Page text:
Along my street, the sycamores are shedding. Great scrolls of bark pile in drifts around each trunk’s base. The new “skin” is a tender green. It’s like the trees have hit a sudden growth spurt.
Seeing this always makes me wonder what I myself need to release in order to grow.
Lately I’ve been thinking about the concept of emergence, introduced to me by an Ohio group called Simply Living. Emergence happens when networks form around a common vision, allowing powerful social change movements to arise seemingly overnight. Witness the local food movement.
The term also appears in Marjorie Kelly’s book Owning Our Future: The Emerging Ownership Revolution. She contrasts the phenomenon with top-down policies imposed on a community. Instead, change emerges organically at the local level, rooted in community need.
Once again, it’s trusting the power of smallness.
Simply Living notes that emergence requires “staying present with the work at hand, yet paying attention to emerging opportunities.”
It’s a tough thing to discern, in both working groups and in individual endeavors. Clearly we can’t do everything. What to pursue, what to leave aside? Which brings me back to those sycamores.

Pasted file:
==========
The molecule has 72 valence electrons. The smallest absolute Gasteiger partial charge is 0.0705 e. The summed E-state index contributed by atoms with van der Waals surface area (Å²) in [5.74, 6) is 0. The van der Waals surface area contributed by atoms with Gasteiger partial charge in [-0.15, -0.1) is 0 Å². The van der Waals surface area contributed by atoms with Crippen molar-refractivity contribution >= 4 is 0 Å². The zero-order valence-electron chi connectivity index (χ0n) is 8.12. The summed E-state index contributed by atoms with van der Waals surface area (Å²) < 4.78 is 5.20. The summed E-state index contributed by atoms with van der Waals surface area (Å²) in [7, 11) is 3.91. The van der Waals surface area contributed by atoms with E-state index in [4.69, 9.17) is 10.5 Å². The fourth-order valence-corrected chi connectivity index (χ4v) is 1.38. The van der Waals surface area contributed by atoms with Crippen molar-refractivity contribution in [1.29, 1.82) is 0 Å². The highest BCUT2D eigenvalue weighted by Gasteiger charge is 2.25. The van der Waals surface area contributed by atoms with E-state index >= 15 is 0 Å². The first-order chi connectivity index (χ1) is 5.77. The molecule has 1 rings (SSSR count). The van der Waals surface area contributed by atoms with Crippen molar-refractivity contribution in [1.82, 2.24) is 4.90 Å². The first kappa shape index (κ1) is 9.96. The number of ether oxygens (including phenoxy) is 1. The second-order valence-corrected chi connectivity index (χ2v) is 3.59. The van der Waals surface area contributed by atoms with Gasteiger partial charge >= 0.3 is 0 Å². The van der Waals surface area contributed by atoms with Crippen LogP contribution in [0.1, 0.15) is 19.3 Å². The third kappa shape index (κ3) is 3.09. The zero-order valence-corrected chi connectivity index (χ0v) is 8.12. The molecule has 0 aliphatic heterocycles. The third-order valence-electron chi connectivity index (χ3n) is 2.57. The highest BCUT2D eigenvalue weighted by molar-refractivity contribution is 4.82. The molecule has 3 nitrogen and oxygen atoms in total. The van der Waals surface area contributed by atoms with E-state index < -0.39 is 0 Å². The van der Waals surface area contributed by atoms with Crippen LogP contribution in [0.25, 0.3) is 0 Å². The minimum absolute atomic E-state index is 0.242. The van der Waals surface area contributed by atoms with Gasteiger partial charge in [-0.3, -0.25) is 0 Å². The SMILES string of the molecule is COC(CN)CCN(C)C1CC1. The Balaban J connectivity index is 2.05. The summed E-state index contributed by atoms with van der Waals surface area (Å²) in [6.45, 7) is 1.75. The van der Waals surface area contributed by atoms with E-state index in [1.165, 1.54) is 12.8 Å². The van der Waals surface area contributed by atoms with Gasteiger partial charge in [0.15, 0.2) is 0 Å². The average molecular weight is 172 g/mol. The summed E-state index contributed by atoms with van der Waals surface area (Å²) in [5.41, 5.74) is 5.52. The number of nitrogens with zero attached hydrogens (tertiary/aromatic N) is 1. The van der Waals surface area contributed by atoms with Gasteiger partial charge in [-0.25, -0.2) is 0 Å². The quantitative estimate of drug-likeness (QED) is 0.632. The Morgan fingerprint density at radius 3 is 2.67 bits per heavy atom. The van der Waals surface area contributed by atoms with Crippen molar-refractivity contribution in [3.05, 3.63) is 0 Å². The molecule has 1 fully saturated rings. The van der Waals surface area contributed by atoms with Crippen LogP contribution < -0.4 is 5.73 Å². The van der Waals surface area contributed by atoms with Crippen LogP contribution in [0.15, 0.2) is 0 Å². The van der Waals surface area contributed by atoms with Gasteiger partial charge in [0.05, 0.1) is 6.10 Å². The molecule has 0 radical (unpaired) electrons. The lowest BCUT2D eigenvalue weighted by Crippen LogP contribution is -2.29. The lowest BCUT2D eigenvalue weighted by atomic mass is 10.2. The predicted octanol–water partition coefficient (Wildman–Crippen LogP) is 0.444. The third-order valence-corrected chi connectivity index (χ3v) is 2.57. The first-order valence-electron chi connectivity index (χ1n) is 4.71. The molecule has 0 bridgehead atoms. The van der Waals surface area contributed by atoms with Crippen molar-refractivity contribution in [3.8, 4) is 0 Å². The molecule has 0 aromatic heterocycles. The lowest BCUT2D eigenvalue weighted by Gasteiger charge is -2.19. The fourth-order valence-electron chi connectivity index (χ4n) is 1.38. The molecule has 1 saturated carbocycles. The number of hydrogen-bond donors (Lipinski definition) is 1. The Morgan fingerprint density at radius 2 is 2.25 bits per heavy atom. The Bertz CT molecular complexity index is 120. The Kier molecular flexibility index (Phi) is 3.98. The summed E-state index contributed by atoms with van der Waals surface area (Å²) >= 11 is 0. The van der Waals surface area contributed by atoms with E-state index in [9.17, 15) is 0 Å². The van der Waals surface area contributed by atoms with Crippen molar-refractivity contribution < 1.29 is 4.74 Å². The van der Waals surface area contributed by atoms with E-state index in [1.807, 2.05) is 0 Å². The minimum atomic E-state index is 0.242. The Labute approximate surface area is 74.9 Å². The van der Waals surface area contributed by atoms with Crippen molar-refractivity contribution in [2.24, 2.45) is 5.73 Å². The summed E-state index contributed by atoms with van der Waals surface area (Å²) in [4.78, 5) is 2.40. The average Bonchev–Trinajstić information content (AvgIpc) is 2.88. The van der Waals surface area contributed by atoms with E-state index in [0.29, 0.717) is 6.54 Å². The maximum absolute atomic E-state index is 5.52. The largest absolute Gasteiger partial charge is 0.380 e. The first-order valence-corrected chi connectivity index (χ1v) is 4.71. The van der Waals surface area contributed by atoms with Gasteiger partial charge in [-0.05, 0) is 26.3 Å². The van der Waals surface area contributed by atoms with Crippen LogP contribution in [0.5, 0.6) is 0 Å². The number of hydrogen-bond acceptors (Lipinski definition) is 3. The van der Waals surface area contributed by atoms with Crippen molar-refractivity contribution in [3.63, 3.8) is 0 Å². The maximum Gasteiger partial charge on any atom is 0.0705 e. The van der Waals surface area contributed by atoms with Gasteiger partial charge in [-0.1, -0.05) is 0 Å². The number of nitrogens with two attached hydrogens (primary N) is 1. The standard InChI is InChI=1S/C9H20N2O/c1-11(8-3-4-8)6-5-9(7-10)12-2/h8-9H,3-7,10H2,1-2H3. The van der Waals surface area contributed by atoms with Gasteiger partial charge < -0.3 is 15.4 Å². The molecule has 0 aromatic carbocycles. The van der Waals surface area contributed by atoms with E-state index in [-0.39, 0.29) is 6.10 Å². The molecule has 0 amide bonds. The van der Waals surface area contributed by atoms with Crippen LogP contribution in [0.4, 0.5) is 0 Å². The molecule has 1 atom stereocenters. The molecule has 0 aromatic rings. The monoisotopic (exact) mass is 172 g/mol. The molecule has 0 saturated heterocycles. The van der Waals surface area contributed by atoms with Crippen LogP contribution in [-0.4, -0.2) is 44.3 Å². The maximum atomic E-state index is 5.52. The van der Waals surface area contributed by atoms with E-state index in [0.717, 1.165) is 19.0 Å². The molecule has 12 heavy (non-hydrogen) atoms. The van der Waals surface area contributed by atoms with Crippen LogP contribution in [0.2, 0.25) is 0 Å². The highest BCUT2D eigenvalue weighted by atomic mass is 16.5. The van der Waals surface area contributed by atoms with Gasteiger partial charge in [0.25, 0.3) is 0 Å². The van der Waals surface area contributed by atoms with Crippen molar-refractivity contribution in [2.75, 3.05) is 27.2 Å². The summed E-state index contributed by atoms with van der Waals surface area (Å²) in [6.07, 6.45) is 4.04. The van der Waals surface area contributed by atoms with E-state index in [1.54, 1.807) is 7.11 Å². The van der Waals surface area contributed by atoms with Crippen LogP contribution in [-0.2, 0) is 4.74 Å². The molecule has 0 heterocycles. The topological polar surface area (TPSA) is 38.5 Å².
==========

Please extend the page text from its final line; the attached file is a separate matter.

My own life has taken a few twists of late, leading to surprises and unexpected opportunities—emergence on the microcosmic scale.
I didn’t expect to take on a new cat just now. He appeared on the block, scared and wounded, spatting with the other neighborhood roustabouts. I befriended him, took him for veterinary attention and a certain necessary procedure.
Now Kitley’s fully claimed me—and the little house Judy built for him using (mostly) upcycled materials. He can’t come indoors due to her allergies, so she made him a bachelor pad that’s the envy of the entire Feline Nation, or should be. He lifts my heart, racing up to me to touch noses when I’m puttering outside. He makes me laugh when I’m caught in some bleak mental loop of my own making. And then I’m renewed.
I wouldn’t have thought of keeping him as an outdoor kitty, if not for a friend’s chance comment about home-built cat shelters.
Then there was FoodCon. I was a last minute pinch hitter with foraging and solar cookery tables, which led to a friend recommending me to the organizer of Bluegrass Bioneers. Suddenly I’m a teacher in the “reskilling” portion of the weekend. (Happening Oct. 25-27 in Louisville, KY. Psyched!)
More difficult is the paring away. As I embrace emerging opportunities, I must also release what no longer serves, whether it be plans, possessions, or projects.
I’ve always hated that I can’t do every single project that draws me. “Life constantly reaches out into novelty,” says physicist and systems theorist Fritjof Capra. It also prunes away what is no longer needed. I’m working on allowing space for these twin aspects of growth in my own life.
And you? What’s emerging for you and your community?